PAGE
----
Kamuzu Day is a holiday observed on May 14th annually and commemorates the first President of Malawi, President Hastings Kamuzu Banda. He was born in 1898 and received much of his education outside the country before returning to fight against colonialism and advocate for independence.
In 1963, he was appointed Prime Minister of Nyasaland and would lead the country to independence in 1964. He chose the name Malawi for the new republic and appointed himself as the country’s first president. That is why he is still honored—although there was a brief time when the holiday was outlawed.
The History of Kamuzu Day in Malawi
Hastings Kamuzu Banda proclaimed Malawi a republic and made himself president in 1964. He consolidated power under Malawi’s new Constitution and made the country a one-party state under the Malawi Congress Party, or MCP. In 1971, he became president for life.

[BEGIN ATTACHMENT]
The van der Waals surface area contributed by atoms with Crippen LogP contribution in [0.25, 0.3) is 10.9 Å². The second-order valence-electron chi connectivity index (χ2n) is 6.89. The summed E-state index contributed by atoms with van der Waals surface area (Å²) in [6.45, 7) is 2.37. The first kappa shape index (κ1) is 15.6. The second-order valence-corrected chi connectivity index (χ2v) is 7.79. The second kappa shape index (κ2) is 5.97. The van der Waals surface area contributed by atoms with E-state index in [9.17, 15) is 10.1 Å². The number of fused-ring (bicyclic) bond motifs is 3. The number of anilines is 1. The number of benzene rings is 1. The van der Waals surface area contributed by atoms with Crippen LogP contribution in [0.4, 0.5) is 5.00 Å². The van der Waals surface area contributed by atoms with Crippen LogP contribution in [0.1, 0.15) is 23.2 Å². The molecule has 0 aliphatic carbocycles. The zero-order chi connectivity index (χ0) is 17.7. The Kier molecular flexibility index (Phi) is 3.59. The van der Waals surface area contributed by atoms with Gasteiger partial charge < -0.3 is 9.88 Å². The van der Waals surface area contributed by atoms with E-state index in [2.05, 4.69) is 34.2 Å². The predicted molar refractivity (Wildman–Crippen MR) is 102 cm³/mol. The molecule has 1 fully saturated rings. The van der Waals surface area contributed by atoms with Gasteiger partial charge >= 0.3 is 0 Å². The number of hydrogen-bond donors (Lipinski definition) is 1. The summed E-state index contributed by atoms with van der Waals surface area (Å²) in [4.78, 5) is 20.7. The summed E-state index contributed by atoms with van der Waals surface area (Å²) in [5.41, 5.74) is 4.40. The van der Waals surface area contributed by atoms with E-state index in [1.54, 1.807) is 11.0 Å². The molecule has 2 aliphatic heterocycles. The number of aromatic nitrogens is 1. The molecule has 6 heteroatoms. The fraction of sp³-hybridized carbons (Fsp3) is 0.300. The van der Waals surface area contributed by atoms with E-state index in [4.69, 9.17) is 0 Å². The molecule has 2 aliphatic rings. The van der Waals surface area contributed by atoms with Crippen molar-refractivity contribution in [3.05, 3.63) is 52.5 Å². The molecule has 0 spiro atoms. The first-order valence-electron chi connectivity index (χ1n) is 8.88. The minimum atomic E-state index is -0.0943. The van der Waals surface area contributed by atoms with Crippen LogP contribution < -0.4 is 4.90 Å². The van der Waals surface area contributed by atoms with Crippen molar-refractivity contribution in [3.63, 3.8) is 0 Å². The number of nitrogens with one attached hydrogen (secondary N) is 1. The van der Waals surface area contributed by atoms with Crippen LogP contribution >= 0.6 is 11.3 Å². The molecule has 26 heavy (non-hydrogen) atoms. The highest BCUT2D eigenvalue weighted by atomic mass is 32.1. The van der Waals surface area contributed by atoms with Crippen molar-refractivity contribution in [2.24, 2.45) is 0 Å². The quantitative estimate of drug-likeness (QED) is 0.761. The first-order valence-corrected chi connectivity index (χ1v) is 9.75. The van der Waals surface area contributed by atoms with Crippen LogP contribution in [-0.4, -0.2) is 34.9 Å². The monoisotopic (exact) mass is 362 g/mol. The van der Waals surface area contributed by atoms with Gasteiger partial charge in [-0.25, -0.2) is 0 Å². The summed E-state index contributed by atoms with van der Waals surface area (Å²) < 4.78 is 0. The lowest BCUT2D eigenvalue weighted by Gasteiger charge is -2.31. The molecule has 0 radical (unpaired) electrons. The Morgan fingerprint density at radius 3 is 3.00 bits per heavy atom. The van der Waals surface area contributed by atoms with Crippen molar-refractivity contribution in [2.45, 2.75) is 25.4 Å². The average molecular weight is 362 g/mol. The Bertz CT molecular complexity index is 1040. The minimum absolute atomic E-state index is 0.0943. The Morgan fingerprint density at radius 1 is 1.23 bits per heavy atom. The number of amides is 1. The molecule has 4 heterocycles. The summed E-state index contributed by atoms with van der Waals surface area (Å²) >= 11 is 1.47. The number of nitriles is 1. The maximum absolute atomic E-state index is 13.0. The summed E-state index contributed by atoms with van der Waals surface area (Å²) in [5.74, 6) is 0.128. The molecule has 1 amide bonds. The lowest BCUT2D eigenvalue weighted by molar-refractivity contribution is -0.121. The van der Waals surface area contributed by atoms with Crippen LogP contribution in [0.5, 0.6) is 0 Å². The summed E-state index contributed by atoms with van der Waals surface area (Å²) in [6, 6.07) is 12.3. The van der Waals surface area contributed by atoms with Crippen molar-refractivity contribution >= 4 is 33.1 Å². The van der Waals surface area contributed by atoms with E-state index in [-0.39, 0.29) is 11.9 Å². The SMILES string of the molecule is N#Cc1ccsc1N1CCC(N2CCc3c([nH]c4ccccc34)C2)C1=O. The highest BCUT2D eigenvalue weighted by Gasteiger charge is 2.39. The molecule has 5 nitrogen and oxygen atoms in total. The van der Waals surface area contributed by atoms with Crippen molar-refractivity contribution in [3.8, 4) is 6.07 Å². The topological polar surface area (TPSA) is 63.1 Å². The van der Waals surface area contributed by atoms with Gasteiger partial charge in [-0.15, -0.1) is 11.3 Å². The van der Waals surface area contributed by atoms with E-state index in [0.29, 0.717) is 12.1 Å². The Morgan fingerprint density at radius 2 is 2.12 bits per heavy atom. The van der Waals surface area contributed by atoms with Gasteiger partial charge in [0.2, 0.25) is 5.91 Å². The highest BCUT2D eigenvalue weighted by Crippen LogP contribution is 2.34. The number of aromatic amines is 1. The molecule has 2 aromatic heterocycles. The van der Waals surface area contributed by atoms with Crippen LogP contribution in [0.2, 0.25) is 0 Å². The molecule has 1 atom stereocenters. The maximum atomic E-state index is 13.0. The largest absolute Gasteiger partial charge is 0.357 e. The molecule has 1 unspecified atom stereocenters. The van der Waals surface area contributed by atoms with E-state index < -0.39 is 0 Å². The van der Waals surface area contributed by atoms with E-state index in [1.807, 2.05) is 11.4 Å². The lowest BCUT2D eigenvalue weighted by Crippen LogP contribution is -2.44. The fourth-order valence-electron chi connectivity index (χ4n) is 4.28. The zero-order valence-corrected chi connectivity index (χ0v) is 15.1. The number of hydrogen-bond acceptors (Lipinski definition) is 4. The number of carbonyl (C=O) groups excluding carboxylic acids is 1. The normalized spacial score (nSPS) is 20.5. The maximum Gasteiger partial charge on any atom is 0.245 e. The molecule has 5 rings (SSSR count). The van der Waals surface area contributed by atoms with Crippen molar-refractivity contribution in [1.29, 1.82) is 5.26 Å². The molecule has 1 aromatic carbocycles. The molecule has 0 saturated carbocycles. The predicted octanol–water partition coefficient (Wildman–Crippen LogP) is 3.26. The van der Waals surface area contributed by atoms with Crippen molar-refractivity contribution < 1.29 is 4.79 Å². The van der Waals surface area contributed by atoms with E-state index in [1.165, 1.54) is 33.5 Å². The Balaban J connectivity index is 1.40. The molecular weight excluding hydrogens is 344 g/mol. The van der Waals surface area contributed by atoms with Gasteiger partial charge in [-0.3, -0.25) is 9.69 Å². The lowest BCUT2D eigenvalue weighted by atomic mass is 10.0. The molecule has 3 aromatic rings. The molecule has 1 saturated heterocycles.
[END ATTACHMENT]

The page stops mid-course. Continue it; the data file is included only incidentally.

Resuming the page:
After the collapse of the USSR, Banda’s control over the country began to wane, and he was forced to implement a number of different reforms. In 1993, he received pressure not only from forces inside his country but also from the international community to hold a referendum on whether Malawi should remain a one-party state. Approximately 64% of citizens voted in favor of multiparty democracy. In 1994, he ran in the first democratic presidential election but ended up losing to Bakili Muluzi.
Kamuzu Day was observed for approximately three decades but was banned in 1993 when the country transitioned to democracy. In 2009, the holiday was reinstated by President Bingu wa Mutharika and replaced Freedom Day—a day that marked the 1993 National Referendum on Multiparty Democracy.
Observing Kamuzu Day in Malawi
Since this holiday is a public holiday in Malawi, it is a day off for the general population, and government offices, schools, and many businesses are closed for the day. It is also a day on which people spend time with friends and family.